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Given a class "A" exists and is correct. What would be some of the negative results of using a reference to "A" instead of a pointer in a class "B". That is:

// In Declaration File
class A;

class B
{
public:
   B();
   ~B();
private:
    A& a;
};

// In Definition File
B::B(): a(* new A())
{}

B::~B()
{
    delete &a;
}

Omitted extra code for further correctness of "B", such as the copy constructor and assignment operator, just wanted to demonstrate the concept of the question.

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1  
Interesting. I haven's seen such code before. May be, this is just a way to avoid dereferencing and using -> and still making a dynamically allocated, for some reason :? +1 for the question. –  Kiril Kirov Nov 9 '11 at 20:22
    
What's the point of this, instead of just A a;? Wouldn't that be better than both references or pointers? –  tenfour Nov 9 '11 at 20:23
1  
@tenfour in many cases, but it's a simplified example - assume that the value behind a is created by a factory. –  justin Nov 9 '11 at 20:29
2  
@tenfour Also using a value object prevents forward declarations. –  JadziaMD Nov 9 '11 at 21:07
    
Initializing a reference with a dereferenced pointer obtained by new is not idiomatic C++. –  FredOverflow Nov 9 '11 at 22:55
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5 Answers 5

up vote 3 down vote accepted

The immediate limitations are that:

  • You cannot alter a reference's value. You can alter the A it refers to, but you cannot reallocate or reassign a during B's lifetime.
  • a must never be 0.

Thus:

  • The object is not assignable.
  • B should not be copy constructible, unless you teach A and its subtypes to clone properly.
  • B will not be a good candidate as an element of collections types if stored as value. A vector of Bs would likely be implemented most easily as std::vector<B*>, which may introduce further complications (or simplifications, depending on your design).

These may be good things, depending on your needs.

Caveats:

  • slicing is another problem to be aware of if a is assignable and assignment is reachable within B.
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+1 for "these may be good things"... which is what I think they are (assuming they're applicable). Using a reference instead of a pointer where possible documents the fact it's not null and won't change... very useful information when trying to make sense of someone else's code. –  timday Nov 9 '11 at 20:32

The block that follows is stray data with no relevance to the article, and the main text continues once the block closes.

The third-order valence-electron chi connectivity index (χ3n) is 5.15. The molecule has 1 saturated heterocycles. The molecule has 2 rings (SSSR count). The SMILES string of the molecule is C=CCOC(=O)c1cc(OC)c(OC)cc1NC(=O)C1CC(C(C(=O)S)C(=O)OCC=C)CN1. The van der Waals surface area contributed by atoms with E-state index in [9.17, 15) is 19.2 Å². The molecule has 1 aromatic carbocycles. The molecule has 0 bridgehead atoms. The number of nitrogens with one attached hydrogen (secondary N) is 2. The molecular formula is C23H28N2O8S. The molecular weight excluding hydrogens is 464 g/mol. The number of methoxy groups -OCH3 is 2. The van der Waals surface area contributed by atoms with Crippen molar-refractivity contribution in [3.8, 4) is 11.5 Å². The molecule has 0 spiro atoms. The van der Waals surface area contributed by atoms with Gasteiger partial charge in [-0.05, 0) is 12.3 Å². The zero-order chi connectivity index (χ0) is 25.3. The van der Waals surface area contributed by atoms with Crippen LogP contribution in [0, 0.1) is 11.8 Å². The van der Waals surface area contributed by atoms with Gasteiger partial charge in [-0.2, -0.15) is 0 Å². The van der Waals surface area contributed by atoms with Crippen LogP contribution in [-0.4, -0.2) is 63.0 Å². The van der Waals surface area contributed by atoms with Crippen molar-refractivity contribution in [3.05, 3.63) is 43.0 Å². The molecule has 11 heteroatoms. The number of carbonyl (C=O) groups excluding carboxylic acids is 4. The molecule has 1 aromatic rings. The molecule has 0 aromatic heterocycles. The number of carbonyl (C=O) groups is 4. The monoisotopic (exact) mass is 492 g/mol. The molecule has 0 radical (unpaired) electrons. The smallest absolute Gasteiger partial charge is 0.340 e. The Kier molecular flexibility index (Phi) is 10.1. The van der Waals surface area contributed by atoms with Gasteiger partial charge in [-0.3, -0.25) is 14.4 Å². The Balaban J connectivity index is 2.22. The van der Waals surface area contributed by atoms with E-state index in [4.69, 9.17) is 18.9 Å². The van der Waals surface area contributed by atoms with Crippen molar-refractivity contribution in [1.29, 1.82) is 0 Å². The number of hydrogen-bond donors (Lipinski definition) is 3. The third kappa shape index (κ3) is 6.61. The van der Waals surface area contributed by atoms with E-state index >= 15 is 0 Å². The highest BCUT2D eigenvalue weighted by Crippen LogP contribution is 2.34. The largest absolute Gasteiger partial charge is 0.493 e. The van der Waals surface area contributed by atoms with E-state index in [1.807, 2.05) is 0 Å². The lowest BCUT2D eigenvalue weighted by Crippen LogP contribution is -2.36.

Edited to reflect that the missing code was the copy constructor and assignment operator. –  JadziaMD Nov 9 '11 at 21:05
1  
That first "drawback" is a very, very, good thing, and the second just extends it. That B will no longer be assignable is also good, because it's better than B being assignable in a broken way. –  Lightness Races in Orbit Nov 9 '11 at 21:07
    
@timday: It also stops you from introducing dynamic object lifetime bugs... to some extent. –  Lightness Races in Orbit Nov 9 '11 at 21:08
    
It's absolutely a good thing for some problems. One common use I have made from it is when moving reference counted objects (in that case, A is a reference counted type and B is just a container which holds a reference). –  justin Nov 9 '11 at 21:41
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Of course, by adding a reference member to your class B means that the compiler can no longer generate the implicit default and copy constructors, and assignment operators; and neither a manually written assignment operator can reasign a.

I don't think there are negative results, other than the fact that delete &a may look odd. The fact that the object was created by new is somewhat lost by binding the result to a reference, and it may only matter since the fact that its lifetime has to be controlled by B is not clear.

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If you use a reference:

  • You must provide the value at construction time
  • You cannot change what it refers to
  • It cannot be null
  • It will prevent your class from being assignable

You might perhaps consider using a smart pointer of some sort instead (std::unique_ptr, std::shared_ptr, etc). This has the added benefit of automatically deleting the object for you.

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You can't change the object referred to by a after the fact, e.g. on assignment. Also, it makes your type non-POD (the type given would be non-POD anyway due to the private data member anyway, but in some cases it might matter).

But the main disadvantage is probably it might confuse readers of your code.

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A reference to a dynamically-allocated object violates the principle of least surprise; that is, no one normally expects code written as you have. In general that will make the maintenance cost higher in the future.

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